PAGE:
Samsung Galaxy Mega review

Size isn't everything

Samsung Galaxy Mega review
Have we mentioned this is a pretty big phone?

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If you have paid any attention to any review that we have written about Jelly Bean devices, you will know that Google's devices now come with two varieties of web browser, the Android version and Google's Chrome. You'll also know that we rate both very highly, and that both are very similar in what they do and how they do it.

Samsung Galaxy Mega

The native browser, Internet

We're never going to be able to decide which browser is the best for you, but we do tend to opt for Google Chrome when we can as it manages to sync over bookmarks from your Google account, something that is especially useful should you use Google's Chrome desktop browser, or have used Chrome on other devices.

Given that the insides of the Galaxy Mega are not as powerful as flagship devices like the Galaxy S4, we weren't expecting the browsing performance to be as silky smooth.

That said, we saw on the identically spec-ed Galaxy S4 Mini that the smaller internals didn't harm the browsing performance.

The Samsung Galaxy Mega we have (GT-I9205) is also 4G enabled and it's the future of web browsing, so having it on board the Galaxy Mega is certainly a good thing.

When it comes to web browsing, the Galaxy Mega's screen really does come into its own, providing 6.3 inches of pure web browsing goodness.

Whilst neither browser provides text reflow, the screen is large enough that you can pinch to zoom and see a rather large amount of text, especially when holding the Mega in landscape mode.

Samsung Galaxy Mega

Tabbed browsing

Both browsers have some pretty cool features, with tabbed browsing and incognito browsing being available. In the native browser it's a case of hitting the star shape icon in the upper right corner to bring up the add bookmarks icon, and then you can choose where to save that particular bookmark. With Chrome, access the menu and then tap the little star.

Within Samsung's browser it is also possible to turn off image loading, in a bid to help you save data. We don't expect data to be a massive problem, especially with the rise of public Wi-Fi, but it is always a handy feature to have, especially with some 4G contracts coming with heavily limited allowances.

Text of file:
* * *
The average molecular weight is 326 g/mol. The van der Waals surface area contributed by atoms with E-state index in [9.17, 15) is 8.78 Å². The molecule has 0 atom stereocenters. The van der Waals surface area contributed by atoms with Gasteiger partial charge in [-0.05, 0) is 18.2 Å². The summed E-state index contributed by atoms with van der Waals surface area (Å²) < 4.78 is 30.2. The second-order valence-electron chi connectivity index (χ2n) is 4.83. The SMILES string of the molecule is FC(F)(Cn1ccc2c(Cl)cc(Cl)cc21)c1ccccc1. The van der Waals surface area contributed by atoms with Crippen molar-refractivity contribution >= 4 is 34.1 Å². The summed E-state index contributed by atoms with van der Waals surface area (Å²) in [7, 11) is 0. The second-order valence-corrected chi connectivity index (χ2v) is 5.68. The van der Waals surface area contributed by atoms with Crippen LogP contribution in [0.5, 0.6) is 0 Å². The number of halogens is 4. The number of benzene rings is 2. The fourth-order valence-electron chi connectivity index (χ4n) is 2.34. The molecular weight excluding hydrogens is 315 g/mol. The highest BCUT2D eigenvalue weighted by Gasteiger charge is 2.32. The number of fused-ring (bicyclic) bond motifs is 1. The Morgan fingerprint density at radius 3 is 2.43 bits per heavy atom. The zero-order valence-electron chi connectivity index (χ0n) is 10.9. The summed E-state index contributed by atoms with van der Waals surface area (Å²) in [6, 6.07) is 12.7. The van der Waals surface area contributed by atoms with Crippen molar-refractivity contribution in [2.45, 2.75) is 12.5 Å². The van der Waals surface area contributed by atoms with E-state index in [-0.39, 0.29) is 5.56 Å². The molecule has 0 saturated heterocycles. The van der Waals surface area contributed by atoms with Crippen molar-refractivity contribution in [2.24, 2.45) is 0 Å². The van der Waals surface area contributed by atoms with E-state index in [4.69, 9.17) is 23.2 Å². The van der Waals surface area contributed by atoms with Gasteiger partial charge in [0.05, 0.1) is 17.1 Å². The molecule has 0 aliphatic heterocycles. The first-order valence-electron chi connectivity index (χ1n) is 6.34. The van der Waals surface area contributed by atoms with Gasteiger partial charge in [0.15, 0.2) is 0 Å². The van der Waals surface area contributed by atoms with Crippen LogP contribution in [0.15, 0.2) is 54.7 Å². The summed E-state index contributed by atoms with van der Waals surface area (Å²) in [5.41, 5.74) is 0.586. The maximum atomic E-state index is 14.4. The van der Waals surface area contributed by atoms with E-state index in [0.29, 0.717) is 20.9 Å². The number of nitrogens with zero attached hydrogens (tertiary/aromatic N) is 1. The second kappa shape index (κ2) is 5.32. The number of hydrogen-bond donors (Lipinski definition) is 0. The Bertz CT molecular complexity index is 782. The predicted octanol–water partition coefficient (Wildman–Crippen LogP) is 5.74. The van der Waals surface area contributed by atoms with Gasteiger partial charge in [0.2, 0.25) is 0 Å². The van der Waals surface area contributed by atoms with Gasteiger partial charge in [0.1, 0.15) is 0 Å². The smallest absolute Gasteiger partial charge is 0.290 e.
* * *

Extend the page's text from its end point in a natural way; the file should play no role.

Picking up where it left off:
Desktop and mobile sites can be enabled within both browsers, and the 'Super Clear LCD' screen is very bright, making reading text very easy. The 6.3-inch size makes it very appealing for extremely long periods of browsing.

Samsung also seems to have borrowed other browser elements from Chrome, such as the little magnifying pane that pops up when you tap a hyperlink that is right next to another, while zoomed out.

Samsung Galaxy Mega

Here's yer options

We doubt many readers will be to surprised, but Flash is also missing from the browser, given that Adobe pretty much killed Flash last year. It is however offered as an optional plug in on HTC device.

As we mentioned earlier, we do tend towards using Google Chrome, mainly because of the support it offers cross platform, being able to sync bookmarks and browsing history across devices.

One of the three default home screens also allows you to see the tabs that you have open on the other devices, making device hopping easier.

Overall, no matter what browser you choose to use, we can guarantee that the browsing experience on the Galaxy Mega won't leave you disappointed.

The 6.3 inch screen may not be Full HD, and it is *only* an LCD screen, but text is very easy to read, and the size makes viewing full pages a lot easier.